The main purpose of developing these strategies was to cut down on risk and protect accounts from large drawdowns. LI was really born out of the 2008 crisis. Outperforming the SP500 was never our intention. But as James mentioned if someones wants to outperform they are welcome to create a portfolio using LI tools and then leverage it up, taking advantage of lower drawdown limits.

    We have 3 goals we try to achieve:
    a. Diversify: From individual stocks to ETFs, from ETFs to strategies-of-ETFs and from strategies of ETFs to a portfolio-of-different-strategies. What we could call a level-3 diversification.
    b. Limit risk: Cut down large drawdowns as to gain from long-term from growth. This means keep intelligent hedges that don’t cost money such as put options or (long) VIX ETFs and futures.
    c. Make it simple: Make complex rules-based models ‘investable’ and not just theoretically possible. This is a big deal since we do have complex option and futures-based strategies that we can (and have) build. But it makes no sense unless someone can actually realistically trade it, for the long run. So we tried to make everything come down to a handful of ETFs that one has to buy/sell once a month.

    Other than that we do not pretend to be very smart (except Frank who is actually a really a smart trader) or to create alpha out of nowhere. There is nothing wrong in just holding DIA or QQQ or a 60/40 SPY/TLT. The problem is that investors with no rules end up being aggravated by emotions and end up losing even though markets go up (for the most part) in the long term. So we provide some rules to help.

    You can see some actual historical returns by going back to our published end of year newsletters:


    Hi chaps,

    Appreciate the response and transparency. I agree that equity index returns with lower volatility are a reasonable goal for all investors. It is hard to outperform in asset allocation without dialing up risk which is not my aim. Slow and steady please.


    Mark Vincent

    Hello James here are my thoughts,

    Trading for about a year very pleased. Slippage trading costs are not an issue. I can’t comment on the portfolio you mentioned my favorite is the Top 3. The results are very close to what is published.

    As long as risk parity and uncorrelated assets hold up we are good. They did not work well in the 80’s will they work in the future do not know. Risk parity works now and probably to well. Here are a few thoughts:

    If you traded a model you should achieve close the results during that given year. Just check out the year end results they will be close. BRS was a disappointment but black swan events are part of investing. Everything else broke down but most of LI systems did not have as much drawdown as SPY.

    The models do change and it would be nice if they showed the real results with simulated and the point in time where the model changed other websites do this but there are pros and con’s to both. You could download previous version of LI and string them together but I don’t care.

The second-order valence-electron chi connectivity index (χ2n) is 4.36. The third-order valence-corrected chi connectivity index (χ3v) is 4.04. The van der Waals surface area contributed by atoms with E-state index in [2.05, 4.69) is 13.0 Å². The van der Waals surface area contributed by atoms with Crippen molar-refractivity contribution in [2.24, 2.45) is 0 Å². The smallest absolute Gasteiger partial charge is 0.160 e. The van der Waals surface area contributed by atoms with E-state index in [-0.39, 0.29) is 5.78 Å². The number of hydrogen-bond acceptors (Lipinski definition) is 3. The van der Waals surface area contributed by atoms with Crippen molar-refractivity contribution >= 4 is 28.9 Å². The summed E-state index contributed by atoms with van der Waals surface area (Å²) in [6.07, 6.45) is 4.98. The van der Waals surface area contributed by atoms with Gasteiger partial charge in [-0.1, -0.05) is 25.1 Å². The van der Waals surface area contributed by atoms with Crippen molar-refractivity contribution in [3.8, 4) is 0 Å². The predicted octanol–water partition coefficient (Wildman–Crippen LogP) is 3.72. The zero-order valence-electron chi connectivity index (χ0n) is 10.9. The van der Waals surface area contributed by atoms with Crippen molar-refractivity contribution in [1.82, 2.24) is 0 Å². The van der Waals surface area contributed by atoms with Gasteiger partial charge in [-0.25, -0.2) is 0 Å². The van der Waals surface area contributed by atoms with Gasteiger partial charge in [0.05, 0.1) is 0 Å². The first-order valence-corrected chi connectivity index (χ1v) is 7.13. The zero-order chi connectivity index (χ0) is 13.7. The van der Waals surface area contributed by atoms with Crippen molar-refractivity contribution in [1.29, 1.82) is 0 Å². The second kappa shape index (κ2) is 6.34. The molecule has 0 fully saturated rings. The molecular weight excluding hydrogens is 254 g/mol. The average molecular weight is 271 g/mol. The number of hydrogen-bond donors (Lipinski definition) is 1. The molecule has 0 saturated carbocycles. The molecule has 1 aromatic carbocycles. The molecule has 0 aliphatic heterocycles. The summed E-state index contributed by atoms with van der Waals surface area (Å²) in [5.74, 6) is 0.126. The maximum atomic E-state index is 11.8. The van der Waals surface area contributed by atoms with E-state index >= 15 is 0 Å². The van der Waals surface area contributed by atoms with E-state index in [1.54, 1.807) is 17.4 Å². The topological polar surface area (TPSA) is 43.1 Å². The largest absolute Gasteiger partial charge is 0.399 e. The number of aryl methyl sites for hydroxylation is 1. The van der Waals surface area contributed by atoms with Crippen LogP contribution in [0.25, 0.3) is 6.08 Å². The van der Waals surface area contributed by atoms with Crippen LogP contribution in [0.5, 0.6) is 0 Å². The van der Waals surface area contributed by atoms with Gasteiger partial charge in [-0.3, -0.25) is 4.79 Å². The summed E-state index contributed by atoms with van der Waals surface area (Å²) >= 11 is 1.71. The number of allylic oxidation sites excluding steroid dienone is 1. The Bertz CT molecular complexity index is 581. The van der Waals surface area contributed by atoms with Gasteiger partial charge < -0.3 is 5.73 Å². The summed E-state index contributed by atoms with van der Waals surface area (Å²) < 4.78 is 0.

Time horizon I think is very important when evaluating a system. 5 years vs 20 years you would want very different risk models but maybe not different assets. The models are trying to give you an edge there is no free ride but I would be willing to bet over 5 years I will sleep better with LI than without.

    Understand that by controlling volatility you are increasing your chance of success. That is proven. You can read about it on Websites like Resolve asset management. They prove this methodology but they are much more conservative. Which killed their returns for the last 10 years. They are also globally diversified on every asset class which hurts them over the last 10 years since the US markets are so dominate.

    I also like LI since the only input is price. You can’t hide behind price. Other sites that use fundamentals they tend to break down quickly and you need to pivot all the time.

    Picking an LI model for the first time is confusing there is a lot of choice but after following a few for a couple months you will understand them better. Most models have a common theme. It would take you a couple months to learn them all and another couple of months to learn all the advanced boundaries.

    LI updates the models this is great I don’t have to. They are changing as the market changes and that is very important. The current trend is more hedging. Some would call this curve fitting but as long as the changes achieve better risk adjusted returns in the future I am good with it.

    Building your own models yes you need a good Hypothesis mine is technology rules the US Economy and now the world that would be FAANG +MS. Imagine if they disappeared went to zero or even 50% decline? I stated this back in 2009 on other forums and no event yet has proven me wrong. That being said if I am retiring next year I would not want a large tech component because of volatility. And LI is perfect for my hypothesis and Hedging you just need to figure out your time horizon and risk.

    Back testing is good but OS is all that matters. You need to have a hypothesis on what is going to happen to give you an edge. Be conservative only beat the market by 1% over 10 years you are better than 95% of mutual fund managers. LI can help you do that.

    Hope that gives you some perspective,
    Mark V.


    Has the chart here been updated to reflect the recent changes made?



    Yes, the chart is based on backtests for the past 5 years and does reflect the recent updates to the BRS and BUG strategies.


    $NDX Balanced to out perform $QQQ? Balanced vs pure equity exposure, not a fair comparison. Also, these risk adjust returns do look great. If you want an “edge”, buy the $Q’s and get familiar a 130/30 Strategy during volatility spike. The “edge” can lead to A LTCM.